About the Builder

Hi, my name is Chuck Baleno, and on these pages you will find examples of some of the
instruments that I have built.
I was born into a second-generation family of builders of
residential homes and light commercial buildings. My daily childhood exposure to
craftsmen and craftsmanship fostered in me a natural desire to create and build things. As
a result, I developed carpentry and mechanical skills at a very young age. At 13, I took an
interest in the guitar, inspired by the likes of Chet Atkins, Glen Campbell, Roy Clark, and
many others on TV variety shows of the 1960’s. I started guitar lessons and loved learning
to play. My guitar studies were interrupted, however, while I pursued and obtained a B.S.
in Civil Engineering. In addition, I started a family of my own and a residential home
building business with my two brothers.

Eventually, I resumed playing the guitar with the same enthusiasm as in my youth. I
naturally worked on and adjusted my guitars as necessary and dreamed of purchasing a
high-end acoustic guitar. Then I came upon a book called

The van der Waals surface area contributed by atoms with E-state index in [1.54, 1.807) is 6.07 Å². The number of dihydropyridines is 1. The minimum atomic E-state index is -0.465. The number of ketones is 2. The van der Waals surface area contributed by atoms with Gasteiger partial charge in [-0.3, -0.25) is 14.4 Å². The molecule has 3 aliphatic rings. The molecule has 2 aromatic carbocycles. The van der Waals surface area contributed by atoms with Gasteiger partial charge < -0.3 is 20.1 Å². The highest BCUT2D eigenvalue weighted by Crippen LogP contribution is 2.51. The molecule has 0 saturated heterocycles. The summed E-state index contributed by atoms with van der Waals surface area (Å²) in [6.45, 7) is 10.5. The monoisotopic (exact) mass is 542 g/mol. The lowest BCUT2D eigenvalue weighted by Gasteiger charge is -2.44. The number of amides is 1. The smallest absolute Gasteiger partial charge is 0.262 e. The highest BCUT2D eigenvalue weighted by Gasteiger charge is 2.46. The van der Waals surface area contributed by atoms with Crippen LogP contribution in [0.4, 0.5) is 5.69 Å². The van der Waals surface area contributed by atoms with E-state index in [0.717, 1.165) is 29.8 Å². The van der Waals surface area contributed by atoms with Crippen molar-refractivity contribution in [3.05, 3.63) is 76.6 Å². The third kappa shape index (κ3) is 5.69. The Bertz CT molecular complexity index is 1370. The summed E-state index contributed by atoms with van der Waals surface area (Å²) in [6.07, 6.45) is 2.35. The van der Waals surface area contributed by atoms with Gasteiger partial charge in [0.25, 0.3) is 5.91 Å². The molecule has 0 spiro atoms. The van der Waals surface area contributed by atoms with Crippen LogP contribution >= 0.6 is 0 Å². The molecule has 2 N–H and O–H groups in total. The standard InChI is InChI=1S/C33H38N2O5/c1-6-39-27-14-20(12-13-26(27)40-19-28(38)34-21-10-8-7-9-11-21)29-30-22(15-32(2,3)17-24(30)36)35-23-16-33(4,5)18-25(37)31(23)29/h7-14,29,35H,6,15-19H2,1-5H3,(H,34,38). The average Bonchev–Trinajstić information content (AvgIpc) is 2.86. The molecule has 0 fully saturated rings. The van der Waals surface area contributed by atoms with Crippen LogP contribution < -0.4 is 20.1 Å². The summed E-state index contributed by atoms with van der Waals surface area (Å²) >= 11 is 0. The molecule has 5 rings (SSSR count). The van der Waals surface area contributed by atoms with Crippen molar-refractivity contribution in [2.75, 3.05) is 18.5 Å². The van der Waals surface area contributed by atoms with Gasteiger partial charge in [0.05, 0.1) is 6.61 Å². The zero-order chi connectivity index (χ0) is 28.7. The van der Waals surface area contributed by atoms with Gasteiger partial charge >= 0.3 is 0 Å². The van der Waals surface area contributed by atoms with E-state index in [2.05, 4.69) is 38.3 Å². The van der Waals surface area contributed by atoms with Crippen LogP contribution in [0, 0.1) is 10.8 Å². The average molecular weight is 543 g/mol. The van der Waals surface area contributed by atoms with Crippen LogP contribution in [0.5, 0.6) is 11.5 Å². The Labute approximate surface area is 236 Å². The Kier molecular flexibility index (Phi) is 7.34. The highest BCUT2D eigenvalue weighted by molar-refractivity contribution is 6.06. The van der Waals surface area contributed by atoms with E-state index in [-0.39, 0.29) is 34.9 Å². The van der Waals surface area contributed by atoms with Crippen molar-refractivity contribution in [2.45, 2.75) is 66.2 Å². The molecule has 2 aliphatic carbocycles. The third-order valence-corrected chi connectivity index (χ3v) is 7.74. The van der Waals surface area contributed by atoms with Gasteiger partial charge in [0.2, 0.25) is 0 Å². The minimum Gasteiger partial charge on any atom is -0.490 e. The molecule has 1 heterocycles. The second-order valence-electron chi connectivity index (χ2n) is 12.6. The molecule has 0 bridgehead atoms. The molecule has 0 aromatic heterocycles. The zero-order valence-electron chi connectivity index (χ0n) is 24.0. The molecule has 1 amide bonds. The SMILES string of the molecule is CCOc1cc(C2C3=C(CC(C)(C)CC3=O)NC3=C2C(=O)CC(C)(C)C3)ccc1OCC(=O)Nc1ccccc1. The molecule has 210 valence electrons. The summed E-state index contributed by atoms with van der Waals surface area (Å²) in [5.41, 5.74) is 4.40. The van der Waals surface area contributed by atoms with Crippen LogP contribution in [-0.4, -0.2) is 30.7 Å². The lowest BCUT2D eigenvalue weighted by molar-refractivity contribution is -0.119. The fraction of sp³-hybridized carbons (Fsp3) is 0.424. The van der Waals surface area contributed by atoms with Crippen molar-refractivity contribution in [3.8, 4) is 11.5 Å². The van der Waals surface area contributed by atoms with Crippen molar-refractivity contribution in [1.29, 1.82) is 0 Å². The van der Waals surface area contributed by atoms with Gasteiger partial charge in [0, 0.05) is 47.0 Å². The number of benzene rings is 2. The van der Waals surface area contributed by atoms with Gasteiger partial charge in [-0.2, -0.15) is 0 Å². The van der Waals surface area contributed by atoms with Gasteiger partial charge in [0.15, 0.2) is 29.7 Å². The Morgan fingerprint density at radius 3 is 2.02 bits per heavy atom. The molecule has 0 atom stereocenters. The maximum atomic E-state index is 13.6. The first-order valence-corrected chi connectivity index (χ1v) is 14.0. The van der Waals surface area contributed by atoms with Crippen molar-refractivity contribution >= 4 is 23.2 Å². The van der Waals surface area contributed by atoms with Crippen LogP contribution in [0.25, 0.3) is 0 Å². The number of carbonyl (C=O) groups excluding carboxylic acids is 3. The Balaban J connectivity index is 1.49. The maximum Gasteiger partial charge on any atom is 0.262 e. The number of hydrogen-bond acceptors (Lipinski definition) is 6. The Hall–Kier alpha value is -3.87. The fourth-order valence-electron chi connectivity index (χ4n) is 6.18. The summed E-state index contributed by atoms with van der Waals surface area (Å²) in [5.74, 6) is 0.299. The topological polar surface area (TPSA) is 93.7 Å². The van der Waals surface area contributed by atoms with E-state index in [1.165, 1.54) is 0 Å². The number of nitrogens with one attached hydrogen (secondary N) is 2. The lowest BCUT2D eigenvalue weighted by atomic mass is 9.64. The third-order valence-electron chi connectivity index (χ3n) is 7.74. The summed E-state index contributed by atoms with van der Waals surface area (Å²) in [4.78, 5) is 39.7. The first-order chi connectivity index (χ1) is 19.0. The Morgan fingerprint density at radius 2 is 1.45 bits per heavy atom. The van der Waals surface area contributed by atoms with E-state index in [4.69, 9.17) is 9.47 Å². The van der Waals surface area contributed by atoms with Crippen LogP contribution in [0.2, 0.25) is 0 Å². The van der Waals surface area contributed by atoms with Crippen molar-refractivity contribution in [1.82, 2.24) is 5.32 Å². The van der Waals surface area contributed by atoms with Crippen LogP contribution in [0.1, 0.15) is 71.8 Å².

Guitarmaking, by Cumpiano
and Natelson, after which I began reading and studying lutherie in earnest. In due course,
I built my first high-end vintage-style acoustic guitar, and Baleno Instruments was born!

My instruments are inspired by some of the great designs of Martin and Gibson but
incorporate a variety of unique features and aesthetic choices that illustrate my
independent thinking about guitar design and building. Take a look at my various models,
and then feel free to contact me about creating your dream guitar. Check out the building
process below. Thanks for visiting!


                         About the Process  

                                                                                                                                
All instruments are built in a climate controlled shop with a constant 45% Relative
Humidity with well acclimated tonewoods. Due to the nature of wood expanding and
contracting in varying humidity, it is necessary to store the instrument in a 45% to 50%
range to keep the warranty valid.  A responsive instrument is also responsive to changes
in humidity.
A Blending of Science, Art, Craftsmanship and Creativity